There are few places on earth as festive-feeling as Barcelona's chocolate-box medieval heart over the Christmas period (which here runs until Epiphany, or Twelfth Night).
Even the narrowest of alleyways are bathed in the glow of coloured lights, and entire families step out together to soak up the atmosphere, gaze at the huge nativity scene in Plaça Sant Jaume, and snack on cones of fragrant chestnuts roasted on braziers set up in the streets. The ice-rink in Plaça Catalunya is the big draw for children, and has a tiny practice rink for learners.
The main shopping streets – Passeig de Gràcia and the Rambla de Catalunya in the Eixample, Portal de l'Angel in the Barri Gòtic – are especially lively, and sumptuously adorned, at this time of year, but for real atmosphere, head to the Fira de Santa Llúcia, the Christmas market that sprawls around the Gothic cathedral.
Look out for the caganer (the 'crapper'), whose tiny squatting presence in every nativity scene ensures good luck in the year to come. You'll also see the caga tió ('crapping log' – are you seeing a pattern yet?), a stout branch leaning on two legs, one end painted with a smiley face and wearing a red barretina (traditional Catalan hat). The log is covered with a blanket and 'fed' every night before Christmas, when children beat it with sticks singing a charming little ditty that includes the words 'sh*t, log, sh*t', the blanket is whipped away and lo! The log has defecated a pile of sweets, nuts and small presents.
The Spanish are avid fans of the lottery, and almost everyone buys a ticket (or a share in a ticket – it's a fiendishly complex business) for El Gordo, 'The Fat One' on the 22nd December. Top prizes are unimaginably huge, but smaller ones are divided in such a way that the odds are not completely ludicrous. The weekend before Christmas is usually the date for the much-loved annual performance of Händel's Messiah at the elegant basilica of Santa Maria del Mar in the Born, and this is also the venue for the Misa de Gallo (Cockerel's Mass) at midnight on Christmas Eve.
A blow-out family meal usually happens on Christmas Eve (Nochebuena), and while turkey has become more popular in recent years, the classic feast involves a huge lump of meat slow-cooked for hours (carn d'olla), and its stock served first as a soup (escudella), into which are thrown large pasta shells known as galets. Any leftover meat is used for the cannelloni served on Sant Esteve (Boxing Day). Sea bass is also popular, along with a pile of shellfish and a large leg of cured ham, carved table-side. Though there is no traditional pudding, as such, there is inevitably turrón, the thick ingots of nougat that also come in the form of chocolate, marzipan or a sweet and rich egg-yolk confection.
Father Christmas is not the traditional bringer of gifts, that's normally down to the Kings (see below), but he has been known to drop off a few presents of late.
While elsewhere the usual drill is to spend Christmas is with families and New Year with friends, in Spain it tends to be the reverse, and most bars and restaurants will be open, and full, on Christmas day. Many will serve a set meal, although this a generally a slightly fancier version of their usual fare than any specific yuletide dishes. The streets are lively, as are the icy waters of the Port Vell, for the bracing annual harbour swim.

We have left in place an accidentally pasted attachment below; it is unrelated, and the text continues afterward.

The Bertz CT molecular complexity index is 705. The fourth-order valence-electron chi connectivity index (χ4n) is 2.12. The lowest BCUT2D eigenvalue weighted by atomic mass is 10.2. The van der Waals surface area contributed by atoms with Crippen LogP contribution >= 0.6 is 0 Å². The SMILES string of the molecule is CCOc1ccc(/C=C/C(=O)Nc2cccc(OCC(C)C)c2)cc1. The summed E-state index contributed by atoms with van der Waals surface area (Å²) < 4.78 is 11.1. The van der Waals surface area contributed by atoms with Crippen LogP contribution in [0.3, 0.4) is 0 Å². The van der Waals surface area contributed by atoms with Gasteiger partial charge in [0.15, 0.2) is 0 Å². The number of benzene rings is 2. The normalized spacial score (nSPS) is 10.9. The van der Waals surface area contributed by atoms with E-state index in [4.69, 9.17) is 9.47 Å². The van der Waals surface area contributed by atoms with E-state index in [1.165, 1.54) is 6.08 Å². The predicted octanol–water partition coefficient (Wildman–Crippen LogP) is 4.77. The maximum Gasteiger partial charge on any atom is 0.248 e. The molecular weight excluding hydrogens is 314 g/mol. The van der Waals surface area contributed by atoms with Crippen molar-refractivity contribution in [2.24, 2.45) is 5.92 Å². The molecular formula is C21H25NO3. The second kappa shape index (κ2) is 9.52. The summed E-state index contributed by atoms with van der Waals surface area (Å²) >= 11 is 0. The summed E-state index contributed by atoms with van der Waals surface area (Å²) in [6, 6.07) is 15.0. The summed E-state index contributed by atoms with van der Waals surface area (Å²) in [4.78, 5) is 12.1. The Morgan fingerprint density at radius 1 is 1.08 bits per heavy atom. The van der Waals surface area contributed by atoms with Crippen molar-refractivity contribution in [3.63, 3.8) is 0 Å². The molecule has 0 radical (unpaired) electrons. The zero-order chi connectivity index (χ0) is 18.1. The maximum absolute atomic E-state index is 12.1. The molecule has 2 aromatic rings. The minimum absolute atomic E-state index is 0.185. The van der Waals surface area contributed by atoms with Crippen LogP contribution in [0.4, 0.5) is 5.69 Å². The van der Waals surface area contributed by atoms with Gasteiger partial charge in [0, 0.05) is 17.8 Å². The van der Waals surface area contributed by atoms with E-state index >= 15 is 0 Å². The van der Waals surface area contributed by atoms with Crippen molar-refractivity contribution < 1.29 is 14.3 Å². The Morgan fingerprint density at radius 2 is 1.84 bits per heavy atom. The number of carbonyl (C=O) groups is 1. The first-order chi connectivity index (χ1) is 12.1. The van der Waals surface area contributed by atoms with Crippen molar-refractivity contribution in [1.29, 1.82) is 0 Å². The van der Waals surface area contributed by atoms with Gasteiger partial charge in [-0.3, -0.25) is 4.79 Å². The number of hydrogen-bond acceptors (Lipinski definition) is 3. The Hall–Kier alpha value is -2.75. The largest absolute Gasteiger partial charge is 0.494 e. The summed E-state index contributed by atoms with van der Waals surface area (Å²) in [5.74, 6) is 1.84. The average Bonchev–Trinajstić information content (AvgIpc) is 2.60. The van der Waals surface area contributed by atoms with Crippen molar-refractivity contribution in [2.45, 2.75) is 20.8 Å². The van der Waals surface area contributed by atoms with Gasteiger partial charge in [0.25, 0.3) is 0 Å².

New Year's Eve kicks off with the Cursa dels Nassos, a not-entirely-serious half-marathon that attracts many thousands of participants. Later on dinner is normally eaten with family, but visitors will find most restaurants open, many serving a special menu – book well ahead if you can. As midnight approaches, check your underwear – you'll need to be wearing red for the best hope of a prosperous 2015. You'll also need to come armed with 12 grapes, which you must stuff into your mouth at midnight, one grape for every stroke of the clock. The best place to do this is the Plaça Catalunya.
After that the fun really begins, and carries on well into the next day. Clubs tend not to get going until 2am or so, which gives you time to scour the bars for entrance flyers, without which admission can be a lot pricier than usual. Arriving before 2am will often get you in at a discount, too.
New Year's Day is a sleepy affair, aside from the brave souls plunging into the Med for the midday Primer Bany (First Swim) from the Club Natació Atlètic (https://www.cnab.cat/), free to all and this year celebrating its 20th anniversary.
January 5th (Twelfth Night) is the day all good children look forward to (bad children can expect to find a lump of coal – nowadays generally made of sugar – at the foot of the bed). Round about 5pm, the Three Kings arrive at the port on a masted ship, where they are received by the mayor, and then slowly make their way around the city in a spectacular parade of floats, throwing armfuls of sweets over the expectant crowds. Their pages collect letters from the children containing wishlists of gifts – these are then delivered in the dead of night.
Then it's back home for another slap-up meal, which this time ends with roscón, a large doughnut-shaped cake covered in candied fruit and containing some surprises. Finding the tiny holy figures guarantees good luck, while the person who finds the dried bean is obliged to pay for the roscón.
The following day (Dia de Reis) is a public holiday, and marks the end of the holiday season and the launch of the sales.
Sally Davies has lived in Barcelona since 2001, and writes on Spanish food and culture. She contributed to the latest Lonely Planet Barcelona guide, which is in the shops now. Follow her at @BCNExpert